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Online schools steadily catch on

A 2003 lawsuit thrust online schools onto Minnesotans' radar. The state's largest teacher's union, Education Minnesota, sued the Department of Education over the Minnesota Virtual Academy, charging that the school relied on parents rather than ce...

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A 2003 lawsuit thrust online schools onto Minnesotans' radar.

The state's largest teacher's union, Education Minnesota, sued the Department of Education over the Minnesota Virtual Academy, charging that the school relied on parents rather than certified teachers to handle daily instruction.

The suit was dismissed the following year, but doubts about cyberschools lingered. Critics questioned the wisdom of dispensing with face-to-face teacher interaction and faulted online schools with luring students away from traditional public schools already contending with declining enrollment.

Since then, virtual classroom attendance in the state has shot up, and new online schools have cropped up, including a Washington state-based high school set to launch next fall that pitches its program to area parents tonight. Amid the growth, online school officials feel they've countered some of the skepticism.

"There's still animosity toward online schools," says Sharon Balke, co-founder of Minnesota Online High School, "but I think the climate has changed."

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Until December, Arik Bjorgaard fumbled his way through 10th grade at the public Marshall County Central in Newfolden. He juggled schoolwork with his farming chores, forgot to turn in his homework and found it hard to stay focused in class.

"I would fall asleep in school all the time," he recalls. "I easily fell off task."

Bjorgaard, a D student, enrolled in the online BlueSky Online Charter School when knee surgery caused him to fall seriously behind. His mom, Gail, says he now gets A's and B's - and not because the material is less challenging. He enjoys mastering history and math on his own time, and he's found it's more difficult to coast through courses online.

"If you don't get your stuff turned in, they call you and say, 'How can we help?' " says Gail, who's since enrolled her daughter, Brianna, in BlueSky.

'Like a tsunami'

BlueSky, Minnesota's first online charter school, opened in 2000. By 2004, it served about 85 students in grades seven through 12. Today, that number stands at 850.

"It's like a tsunami," says Principal Tom Ellis. "We have so many students enrolling it's unbelievable."

Karen Johnson, online learning specialist at the Minnesota Department of Education, says the number of students enrolled in online programs jumped by roughly 50 percent to 60 percent since 2006, to about 2,550 full-time students and more than 2,000 who take online classes in addition to brick-and-mortar instruction.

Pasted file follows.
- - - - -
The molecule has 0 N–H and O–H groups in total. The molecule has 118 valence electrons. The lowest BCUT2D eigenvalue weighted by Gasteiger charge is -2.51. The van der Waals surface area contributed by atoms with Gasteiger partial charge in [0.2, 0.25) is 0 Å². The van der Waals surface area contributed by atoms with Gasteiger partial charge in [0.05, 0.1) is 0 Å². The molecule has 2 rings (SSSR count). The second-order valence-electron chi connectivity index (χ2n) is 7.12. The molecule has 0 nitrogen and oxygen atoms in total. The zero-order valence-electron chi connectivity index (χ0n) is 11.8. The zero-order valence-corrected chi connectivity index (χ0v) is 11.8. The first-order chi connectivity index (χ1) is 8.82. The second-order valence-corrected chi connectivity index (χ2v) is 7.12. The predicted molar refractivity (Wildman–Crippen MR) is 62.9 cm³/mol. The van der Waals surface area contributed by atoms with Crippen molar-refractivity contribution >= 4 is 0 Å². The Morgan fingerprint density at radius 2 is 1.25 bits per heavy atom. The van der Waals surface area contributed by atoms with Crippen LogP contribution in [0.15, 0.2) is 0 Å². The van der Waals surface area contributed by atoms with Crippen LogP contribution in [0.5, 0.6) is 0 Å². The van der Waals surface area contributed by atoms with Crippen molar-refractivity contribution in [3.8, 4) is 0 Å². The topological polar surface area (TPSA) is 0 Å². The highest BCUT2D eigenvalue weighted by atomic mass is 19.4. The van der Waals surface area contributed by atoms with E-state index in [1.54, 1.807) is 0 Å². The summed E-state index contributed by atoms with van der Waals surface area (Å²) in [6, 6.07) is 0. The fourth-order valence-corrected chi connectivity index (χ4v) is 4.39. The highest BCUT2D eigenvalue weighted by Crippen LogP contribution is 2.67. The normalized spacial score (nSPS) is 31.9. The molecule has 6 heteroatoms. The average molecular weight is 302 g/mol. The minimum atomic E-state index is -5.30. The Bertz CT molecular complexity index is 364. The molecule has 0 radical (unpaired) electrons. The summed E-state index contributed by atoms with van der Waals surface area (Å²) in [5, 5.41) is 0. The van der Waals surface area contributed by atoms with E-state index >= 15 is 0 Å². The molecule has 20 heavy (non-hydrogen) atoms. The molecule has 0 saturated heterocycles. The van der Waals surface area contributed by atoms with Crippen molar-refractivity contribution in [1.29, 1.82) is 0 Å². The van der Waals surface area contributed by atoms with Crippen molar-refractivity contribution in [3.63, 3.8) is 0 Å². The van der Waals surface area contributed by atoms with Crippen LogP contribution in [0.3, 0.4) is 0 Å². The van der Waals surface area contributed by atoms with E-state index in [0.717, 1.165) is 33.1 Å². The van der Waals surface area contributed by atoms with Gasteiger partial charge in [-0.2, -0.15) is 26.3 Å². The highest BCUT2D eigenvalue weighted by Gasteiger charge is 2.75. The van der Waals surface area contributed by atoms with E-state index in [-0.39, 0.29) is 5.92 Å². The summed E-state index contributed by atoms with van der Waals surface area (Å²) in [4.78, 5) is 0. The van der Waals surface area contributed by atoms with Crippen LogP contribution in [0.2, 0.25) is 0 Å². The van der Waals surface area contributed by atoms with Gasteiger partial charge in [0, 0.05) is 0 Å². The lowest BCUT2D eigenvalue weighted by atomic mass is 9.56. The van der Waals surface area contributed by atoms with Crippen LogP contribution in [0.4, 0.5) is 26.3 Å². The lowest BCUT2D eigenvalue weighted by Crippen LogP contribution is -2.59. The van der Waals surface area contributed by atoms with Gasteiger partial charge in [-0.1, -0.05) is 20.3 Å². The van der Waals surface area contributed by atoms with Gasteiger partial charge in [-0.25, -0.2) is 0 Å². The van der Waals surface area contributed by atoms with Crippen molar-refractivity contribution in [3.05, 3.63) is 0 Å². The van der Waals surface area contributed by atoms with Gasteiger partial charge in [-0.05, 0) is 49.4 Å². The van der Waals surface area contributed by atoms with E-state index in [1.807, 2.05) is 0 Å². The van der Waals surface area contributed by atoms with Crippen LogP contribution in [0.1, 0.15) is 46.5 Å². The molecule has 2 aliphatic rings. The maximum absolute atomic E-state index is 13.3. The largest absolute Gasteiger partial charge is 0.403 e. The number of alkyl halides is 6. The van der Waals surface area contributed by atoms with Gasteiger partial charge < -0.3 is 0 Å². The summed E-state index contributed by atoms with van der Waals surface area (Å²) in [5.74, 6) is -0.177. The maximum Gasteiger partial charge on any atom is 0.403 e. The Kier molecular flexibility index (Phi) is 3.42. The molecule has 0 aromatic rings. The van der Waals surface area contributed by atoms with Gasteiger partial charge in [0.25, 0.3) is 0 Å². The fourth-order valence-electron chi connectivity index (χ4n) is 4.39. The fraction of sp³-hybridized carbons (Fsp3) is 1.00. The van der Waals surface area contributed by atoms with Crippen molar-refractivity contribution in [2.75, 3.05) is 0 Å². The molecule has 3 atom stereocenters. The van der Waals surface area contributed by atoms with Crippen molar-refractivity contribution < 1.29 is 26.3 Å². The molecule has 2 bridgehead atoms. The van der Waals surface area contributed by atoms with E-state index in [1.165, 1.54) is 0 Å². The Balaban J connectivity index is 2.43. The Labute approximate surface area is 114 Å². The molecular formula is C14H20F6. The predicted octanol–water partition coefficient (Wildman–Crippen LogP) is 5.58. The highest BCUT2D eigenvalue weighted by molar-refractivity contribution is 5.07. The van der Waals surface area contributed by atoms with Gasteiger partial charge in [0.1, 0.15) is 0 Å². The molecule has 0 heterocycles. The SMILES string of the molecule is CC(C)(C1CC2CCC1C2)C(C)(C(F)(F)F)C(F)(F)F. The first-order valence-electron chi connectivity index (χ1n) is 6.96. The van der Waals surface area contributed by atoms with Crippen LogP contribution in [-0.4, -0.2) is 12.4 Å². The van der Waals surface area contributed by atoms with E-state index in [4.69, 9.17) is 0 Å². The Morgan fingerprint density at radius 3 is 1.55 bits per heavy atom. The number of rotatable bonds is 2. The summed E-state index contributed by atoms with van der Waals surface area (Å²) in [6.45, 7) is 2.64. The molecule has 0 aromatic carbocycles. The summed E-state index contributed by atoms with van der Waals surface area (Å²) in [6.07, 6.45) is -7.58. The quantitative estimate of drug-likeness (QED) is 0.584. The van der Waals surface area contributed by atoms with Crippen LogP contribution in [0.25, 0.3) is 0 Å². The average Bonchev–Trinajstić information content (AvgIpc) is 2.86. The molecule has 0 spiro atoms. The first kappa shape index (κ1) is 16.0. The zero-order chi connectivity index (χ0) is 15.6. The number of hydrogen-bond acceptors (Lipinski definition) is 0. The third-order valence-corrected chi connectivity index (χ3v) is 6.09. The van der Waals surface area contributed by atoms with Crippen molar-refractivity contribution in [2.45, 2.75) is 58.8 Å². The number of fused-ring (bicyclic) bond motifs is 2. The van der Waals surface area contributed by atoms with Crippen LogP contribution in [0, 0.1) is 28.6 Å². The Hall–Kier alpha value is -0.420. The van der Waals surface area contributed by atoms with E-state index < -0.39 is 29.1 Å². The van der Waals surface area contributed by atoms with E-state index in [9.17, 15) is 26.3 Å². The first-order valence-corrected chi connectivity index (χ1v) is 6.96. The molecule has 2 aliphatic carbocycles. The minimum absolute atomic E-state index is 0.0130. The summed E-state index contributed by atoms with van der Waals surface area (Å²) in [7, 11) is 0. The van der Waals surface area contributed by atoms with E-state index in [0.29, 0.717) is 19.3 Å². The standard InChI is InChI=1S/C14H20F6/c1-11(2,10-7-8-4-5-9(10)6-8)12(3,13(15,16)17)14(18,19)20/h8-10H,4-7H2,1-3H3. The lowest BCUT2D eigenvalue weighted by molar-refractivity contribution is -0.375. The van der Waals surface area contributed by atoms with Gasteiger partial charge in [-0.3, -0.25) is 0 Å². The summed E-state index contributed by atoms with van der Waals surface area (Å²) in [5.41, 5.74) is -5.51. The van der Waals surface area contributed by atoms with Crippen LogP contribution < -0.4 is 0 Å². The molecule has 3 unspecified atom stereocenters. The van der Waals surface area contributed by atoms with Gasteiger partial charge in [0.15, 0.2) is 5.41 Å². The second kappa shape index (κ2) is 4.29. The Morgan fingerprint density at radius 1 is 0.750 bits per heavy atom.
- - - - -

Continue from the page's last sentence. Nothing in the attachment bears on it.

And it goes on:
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The state features seven online charter schools and 14 school district-run programs - all tuition-free certified public school options.

There are no cyberschools in North Dakota, but the state runs the Center for Distance Education, which offers about 150 online courses to middle school and high school students.

These programs attract students looking to learn at their own pace for a range of reasons. Some have a disability or severe anxiety disorders. Others - from teen parents to students in addiction treatment - had trouble keeping up in a traditional setting. Still others are athletes or overachievers impatient with the classroom's pace.

Kirt Nilsson, vice president of the Washington-state-based Insight Schools, says Minnesota's vibrant cyberschool scene is a main reason the company, with schools in Wisconsin, Oregon and California, is coming to the state.

Education Minnesota President Tom Dooher says the union has remained steadfast in its insistence that the state closely monitor online learning and especially the quality of cyberspace-based student-teacher interaction. He points out the limitations online schools face in providing extracurricular activates and chances for face-to-face socialization:

"Online education is not the panacea and the answer to how we'll be educating students," he said. "It could be a piece of it, and that's what we need to look into."

Tracking progress

Many of Minnesota's virtual schools haven't been around long enough to track state assessment scores and No Child Left Behind progress.

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A few, such as BlueSky, failed to meet math, reading and graduation progress requirements for 2007. On math state tests, more than 80 percent of BlueSky 11th-graders failed to meet state standards. But BlueSky's Ellis stresses that the majority of the school's students are at-risk teens who had dropped out of traditional schools or were struggling in brick-and-mortar settings.

A number of online schools performed well on both federal and state assessments. The Cyber Village Academy's 120-some students, for instance, had almost perfect attendance, and more than 60 percent of both fourth- and seventh-graders exceeded state reading standards.

Cyberschool officials say the notion that online students lack teacher oversight is misguided. Balke, the Minnesota Online High School co-founder, says students and teachers stay in touch through e-mail, interactive assignment forms, virtual discussion groups and real-time "Webinars" that simulate a brick-and-mortal classroom.

"You're always in the front row of the classroom. You can't sit in the back and just put in your time," Balke said.

If you go

- What: Insight School of Minnesota information session

- When: 6 to 8 tonight

- Where: Courtyard by Marriott, Moorhead

- Info: Free. (800) 975-8006.

Readers can reach Forum reporter Mila Koumpilova at (701) 241-5529

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